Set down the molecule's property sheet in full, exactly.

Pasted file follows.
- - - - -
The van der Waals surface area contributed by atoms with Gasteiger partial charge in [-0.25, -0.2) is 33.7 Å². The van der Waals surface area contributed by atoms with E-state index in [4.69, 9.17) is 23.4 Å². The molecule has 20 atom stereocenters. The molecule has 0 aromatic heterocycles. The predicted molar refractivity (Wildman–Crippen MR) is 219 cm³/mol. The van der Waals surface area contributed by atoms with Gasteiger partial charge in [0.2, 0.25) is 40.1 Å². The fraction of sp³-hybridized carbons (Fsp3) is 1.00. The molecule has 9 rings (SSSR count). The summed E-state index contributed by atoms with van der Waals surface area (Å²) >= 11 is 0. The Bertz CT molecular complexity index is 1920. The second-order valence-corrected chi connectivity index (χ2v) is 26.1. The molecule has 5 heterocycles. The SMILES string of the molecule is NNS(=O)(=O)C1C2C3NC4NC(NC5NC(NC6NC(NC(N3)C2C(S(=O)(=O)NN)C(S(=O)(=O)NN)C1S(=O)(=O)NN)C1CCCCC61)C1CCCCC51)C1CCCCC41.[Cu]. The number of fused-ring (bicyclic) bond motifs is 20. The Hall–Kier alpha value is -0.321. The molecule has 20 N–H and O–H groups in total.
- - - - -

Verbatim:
The van der Waals surface area contributed by atoms with Gasteiger partial charge in [-0.25, -0.2) is 33.7 Å². The van der Waals surface area contributed by atoms with E-state index in [4.69, 9.17) is 23.4 Å². The molecule has 20 atom stereocenters. The molecule has 0 aromatic heterocycles. The predicted molar refractivity (Wildman–Crippen MR) is 219 cm³/mol. The van der Waals surface area contributed by atoms with Gasteiger partial charge in [0.2, 0.25) is 40.1 Å². The fraction of sp³-hybridized carbons (Fsp3) is 1.00. The molecule has 9 rings (SSSR count). The summed E-state index contributed by atoms with van der Waals surface area (Å²) >= 11 is 0. The Bertz CT molecular complexity index is 1920. The second-order valence-corrected chi connectivity index (χ2v) is 26.1. The molecule has 5 heterocycles. The SMILES string of the molecule is NNS(=O)(=O)C1C2C3NC4NC(NC5NC(NC6NC(NC(N3)C2C(S(=O)(=O)NN)C(S(=O)(=O)NN)C1S(=O)(=O)NN)C1CCCCC61)C1CCCCC51)C1CCCCC41.[Cu]. The number of fused-ring (bicyclic) bond motifs is 20. The Hall–Kier alpha value is -0.321. The molecule has 20 N–H and O–H groups in total.